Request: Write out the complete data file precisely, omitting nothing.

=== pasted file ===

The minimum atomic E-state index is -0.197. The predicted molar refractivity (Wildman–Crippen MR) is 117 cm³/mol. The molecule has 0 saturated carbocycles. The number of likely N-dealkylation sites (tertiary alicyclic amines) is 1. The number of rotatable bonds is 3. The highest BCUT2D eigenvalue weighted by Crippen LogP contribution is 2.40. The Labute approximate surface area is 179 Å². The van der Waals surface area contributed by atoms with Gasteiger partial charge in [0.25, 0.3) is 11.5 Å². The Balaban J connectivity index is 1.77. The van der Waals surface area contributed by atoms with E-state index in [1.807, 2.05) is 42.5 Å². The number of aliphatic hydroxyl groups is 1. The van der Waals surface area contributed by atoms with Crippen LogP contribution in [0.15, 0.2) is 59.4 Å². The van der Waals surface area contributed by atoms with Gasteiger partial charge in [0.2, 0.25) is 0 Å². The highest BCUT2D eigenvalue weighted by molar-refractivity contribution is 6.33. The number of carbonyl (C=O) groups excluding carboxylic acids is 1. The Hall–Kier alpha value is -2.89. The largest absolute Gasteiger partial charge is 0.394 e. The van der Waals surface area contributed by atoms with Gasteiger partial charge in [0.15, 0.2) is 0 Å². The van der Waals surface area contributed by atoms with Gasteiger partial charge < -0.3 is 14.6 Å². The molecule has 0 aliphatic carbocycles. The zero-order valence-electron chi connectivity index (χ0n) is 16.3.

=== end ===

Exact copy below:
The minimum atomic E-state index is -0.197. The predicted molar refractivity (Wildman–Crippen MR) is 117 cm³/mol. The molecule has 0 saturated carbocycles. The number of likely N-dealkylation sites (tertiary alicyclic amines) is 1. The number of rotatable bonds is 3. The highest BCUT2D eigenvalue weighted by Crippen LogP contribution is 2.40. The Labute approximate surface area is 179 Å². The van der Waals surface area contributed by atoms with Gasteiger partial charge in [0.25, 0.3) is 11.5 Å². The Balaban J connectivity index is 1.77. The van der Waals surface area contributed by atoms with E-state index in [1.807, 2.05) is 42.5 Å². The number of aliphatic hydroxyl groups is 1. The van der Waals surface area contributed by atoms with Crippen LogP contribution in [0.15, 0.2) is 59.4 Å². The van der Waals surface area contributed by atoms with Gasteiger partial charge in [0.2, 0.25) is 0 Å². The highest BCUT2D eigenvalue weighted by molar-refractivity contribution is 6.33. The number of carbonyl (C=O) groups excluding carboxylic acids is 1. The Hall–Kier alpha value is -2.89. The largest absolute Gasteiger partial charge is 0.394 e. The van der Waals surface area contributed by atoms with Gasteiger partial charge in [0.15, 0.2) is 0 Å². The van der Waals surface area contributed by atoms with Gasteiger partial charge < -0.3 is 14.6 Å². The molecule has 0 aliphatic carbocycles. The zero-order valence-electron chi connectivity index (χ0n) is 16.3.